Custom Membership User

Hello again.

In the first part of these mini series we discussed how you can create a custom membership provider and a custom role provider.
Many times you will find yourself in a situation where you need to store and retrieve more data for a specific user than it is available in the  MembershipUser class, which is the default for a MembershipProvider.
While there is a way to acomplish this by using profiles and the ProfileProvider class here I will show you how to accomplish this by creating a custom membership user.

In the example that I’m going to provide, as in the previous examples I use Linq-to-SQL data source and my own table structure to keep membership/user and role data.

In order to create a custom membership user you need to inherit from MembershipUser class.

Here’s an example:

1:  namespace Custom.CustomUser  
2:  {  
3:    using System;  
4:    using System.Web.Security;  
5:    
6:    public class CustomMembershipUser : MembershipUser  
7:    {  
8:      public int CompanyFK { get; set; }  
9:    
10:      public string Name { get; set; }  
11:    
12:      public CustomMembershipUser(  
13:        string providername,  
14:        string username,  
15:        object providerUserKey,  
16:        string email,  
17:        string passwordQuestion,  
18:        string comment,  
19:        bool isApproved,  
20:        bool isLockedOut,  
21:        DateTime creationDate,  
22:        DateTime lastLoginDate,  
23:        DateTime lastActivityDate,  
24:        DateTime lastPasswordChangedDate,  
25:        DateTime lastLockedOutDate,  
26:        int companyFK,  
27:        string name) :  
28:        base(providername,  
29:          username,  
30:          providerUserKey,  
31:          email,  
32:          passwordQuestion,  
33:          comment,  
34:          isApproved,  
35:          isLockedOut,  
36:          creationDate,  
37:          lastLoginDate,  
38:          lastPasswordChangedDate,  
39:          lastActivityDate,  
40:          lastLockedOutDate)  
41:      {  
42:        CompanyFK = companyFK;  
43:        Name = name;  
44:      }  
45:    }  
46:  }  

After you create the new class you need to use it in your CustomMembershipProvider as we did in our example in our previous post:

1:  public CustomMembershipUser CreateUser(  
2:          string username,  
3:          string password,  
4:          string email,  
5:          string passwordQuestion,  
6:          string passwordAnswer,  
7:          bool isApproved,  
8:          object providerUserKey,  
9:          out MembershipCreateStatus status,  
10:          int companyID,  
11:          string name,  
12:          string phoneNumber)  
13:      {  
14:        ValidatePasswordEventArgs args = new ValidatePasswordEventArgs(username, password, true);  
15:    
16:        OnValidatingPassword(args);  
17:    
18:        if (args.Cancel)  
19:        {  
20:          status = MembershipCreateStatus.InvalidPassword;  
21:          return null;  
22:        }  
23:    
24:        if ((RequiresUniqueEmail && (GetUserNameByEmail(email) != String.Empty)))  
25:        {  
26:          status = MembershipCreateStatus.DuplicateEmail;  
27:          return null;  
28:        }  
29:    
30:        CustomMembershipUser customMembershipUser = GetUser(username);  
31:    
32:        if (customMembershipUser == null)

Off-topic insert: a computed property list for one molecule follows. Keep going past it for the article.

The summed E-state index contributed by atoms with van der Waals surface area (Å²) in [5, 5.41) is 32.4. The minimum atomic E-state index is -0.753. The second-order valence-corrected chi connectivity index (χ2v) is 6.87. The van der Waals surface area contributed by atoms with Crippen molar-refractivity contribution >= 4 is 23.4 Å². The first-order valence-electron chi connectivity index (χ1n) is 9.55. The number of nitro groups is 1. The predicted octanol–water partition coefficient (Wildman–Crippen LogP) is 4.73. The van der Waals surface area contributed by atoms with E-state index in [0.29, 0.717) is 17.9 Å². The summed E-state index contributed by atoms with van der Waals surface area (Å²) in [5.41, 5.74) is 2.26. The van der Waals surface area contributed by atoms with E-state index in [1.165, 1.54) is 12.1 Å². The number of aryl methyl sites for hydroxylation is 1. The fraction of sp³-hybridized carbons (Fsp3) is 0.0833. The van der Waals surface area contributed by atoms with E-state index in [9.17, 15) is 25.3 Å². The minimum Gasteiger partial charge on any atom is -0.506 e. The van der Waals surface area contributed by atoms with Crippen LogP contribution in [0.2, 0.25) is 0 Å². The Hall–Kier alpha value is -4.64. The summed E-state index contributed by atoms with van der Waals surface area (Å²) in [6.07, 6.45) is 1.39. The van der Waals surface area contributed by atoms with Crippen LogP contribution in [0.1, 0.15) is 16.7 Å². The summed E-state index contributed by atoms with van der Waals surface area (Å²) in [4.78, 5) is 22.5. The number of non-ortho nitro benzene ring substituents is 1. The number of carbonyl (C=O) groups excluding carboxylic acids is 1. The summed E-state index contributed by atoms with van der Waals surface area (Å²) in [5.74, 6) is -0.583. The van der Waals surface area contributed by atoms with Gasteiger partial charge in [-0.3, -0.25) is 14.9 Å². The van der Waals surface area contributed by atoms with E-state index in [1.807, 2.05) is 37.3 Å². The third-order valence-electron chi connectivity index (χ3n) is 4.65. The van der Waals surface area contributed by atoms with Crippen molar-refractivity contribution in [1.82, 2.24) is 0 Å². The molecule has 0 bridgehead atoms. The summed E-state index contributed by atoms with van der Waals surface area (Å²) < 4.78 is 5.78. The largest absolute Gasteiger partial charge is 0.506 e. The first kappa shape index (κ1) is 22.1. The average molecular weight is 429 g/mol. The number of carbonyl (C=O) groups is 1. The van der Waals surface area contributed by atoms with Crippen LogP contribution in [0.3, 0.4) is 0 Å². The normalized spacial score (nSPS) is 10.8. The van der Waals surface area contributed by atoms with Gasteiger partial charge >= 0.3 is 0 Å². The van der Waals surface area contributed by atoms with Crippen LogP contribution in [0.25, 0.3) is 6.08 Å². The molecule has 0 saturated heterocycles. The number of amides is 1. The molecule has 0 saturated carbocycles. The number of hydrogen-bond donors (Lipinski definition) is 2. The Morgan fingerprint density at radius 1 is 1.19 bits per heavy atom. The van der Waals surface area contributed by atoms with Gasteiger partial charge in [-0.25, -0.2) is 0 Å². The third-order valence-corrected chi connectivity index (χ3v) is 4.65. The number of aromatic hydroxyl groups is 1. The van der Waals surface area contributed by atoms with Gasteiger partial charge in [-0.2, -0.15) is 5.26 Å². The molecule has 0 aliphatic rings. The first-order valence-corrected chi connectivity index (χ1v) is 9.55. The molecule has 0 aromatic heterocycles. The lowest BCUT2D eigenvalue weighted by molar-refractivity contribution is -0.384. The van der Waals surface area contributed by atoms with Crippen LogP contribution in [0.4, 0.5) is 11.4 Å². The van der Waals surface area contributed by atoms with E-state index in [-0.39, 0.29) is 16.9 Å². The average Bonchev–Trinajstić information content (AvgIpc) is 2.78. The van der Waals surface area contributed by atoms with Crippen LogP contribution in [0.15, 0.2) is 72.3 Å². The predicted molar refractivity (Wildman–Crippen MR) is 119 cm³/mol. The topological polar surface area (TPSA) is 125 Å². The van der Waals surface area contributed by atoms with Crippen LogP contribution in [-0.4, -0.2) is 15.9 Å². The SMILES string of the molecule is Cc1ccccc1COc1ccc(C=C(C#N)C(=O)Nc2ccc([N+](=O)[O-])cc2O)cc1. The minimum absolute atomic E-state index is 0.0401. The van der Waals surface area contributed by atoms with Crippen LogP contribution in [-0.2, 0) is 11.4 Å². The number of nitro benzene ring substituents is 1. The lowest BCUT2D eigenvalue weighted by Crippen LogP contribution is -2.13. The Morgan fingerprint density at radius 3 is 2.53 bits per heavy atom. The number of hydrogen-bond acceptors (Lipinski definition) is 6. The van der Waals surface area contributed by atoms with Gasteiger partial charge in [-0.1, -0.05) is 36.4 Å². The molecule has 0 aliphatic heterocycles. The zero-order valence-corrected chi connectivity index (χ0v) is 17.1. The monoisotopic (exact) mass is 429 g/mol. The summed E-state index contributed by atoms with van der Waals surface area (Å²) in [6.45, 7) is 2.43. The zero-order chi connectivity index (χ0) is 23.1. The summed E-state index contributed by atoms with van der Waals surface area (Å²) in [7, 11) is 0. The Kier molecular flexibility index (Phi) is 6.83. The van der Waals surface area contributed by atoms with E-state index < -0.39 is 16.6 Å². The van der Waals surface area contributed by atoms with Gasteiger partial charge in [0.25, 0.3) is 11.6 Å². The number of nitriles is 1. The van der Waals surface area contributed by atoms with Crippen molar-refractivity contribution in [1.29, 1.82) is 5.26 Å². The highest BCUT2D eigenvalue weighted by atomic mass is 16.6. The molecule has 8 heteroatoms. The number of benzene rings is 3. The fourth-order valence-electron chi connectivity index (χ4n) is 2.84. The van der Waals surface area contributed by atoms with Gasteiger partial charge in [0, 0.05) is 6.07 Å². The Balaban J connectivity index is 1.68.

33:        {  
34:          try  
35:          {  
36:            using (CustomDataContext _db = new CustomDataContext())  
37:            {  
38:              User user = new User();  
39:              user.CompanyFK = companyID;  
40:              user.Name = name;  
41:              user.UserName = username;  
42:              user.Password = EncodePassword(password);  
43:              user.Email = email.ToLower();  
44:              user.CreatedOn = DateTime.Now;  
45:              user.ModifiedOn = DateTime.Now;  
46:              user.Phone = phoneNumber;  
47:              _db.Users.InsertOnSubmit(user);  
48:    
49:              _db.SubmitChanges();  
50:    
51:              status = MembershipCreateStatus.Success;  
52:    
53:              return GetUser(username);  
54:            }  
55:    
56:          }  
57:          catch  
58:          {  
59:            status = MembershipCreateStatus.ProviderError;  
60:          }  
61:        }  
62:        else  
63:        {  
64:          status = MembershipCreateStatus.DuplicateUserName;  
65:        }  
66:    
67:        return null;  
68:      }  

You don’t have to provide settings in the web.config to make this work. You just need to use it in your membership provider.

Now, all you have to do in your code in order to create a user with your custom memebrship user class is something like:

1:  CustomMembershipUser user = membershipProvider.CreateUser("username", "password", "mail@somewhere.com", "", "", true, null, out unusedStatus, c.CompanyId, "contact", "");  
2:  if (user != null) {  
3:   // if successfully created add the new user to some role  
4:   membershipProvider.AddUsersToRoles(new string[] { user.UserName }, new string[] { "Role" });  
5:  }  

If you want to get the user you need to get it from the Membership class as in this example:

1:  CustomMembershipUser user = Membership.GetUser(username) as CustomMembershipUser;  

That’s it. Now you have a custom membership provider, a custom role provider and a custom user to carry and store extra user information in the storage that you provided while creating your custom membership and role providers.

Until next time…Happy coding.

Other chapters from these series

//

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Custom Membership User

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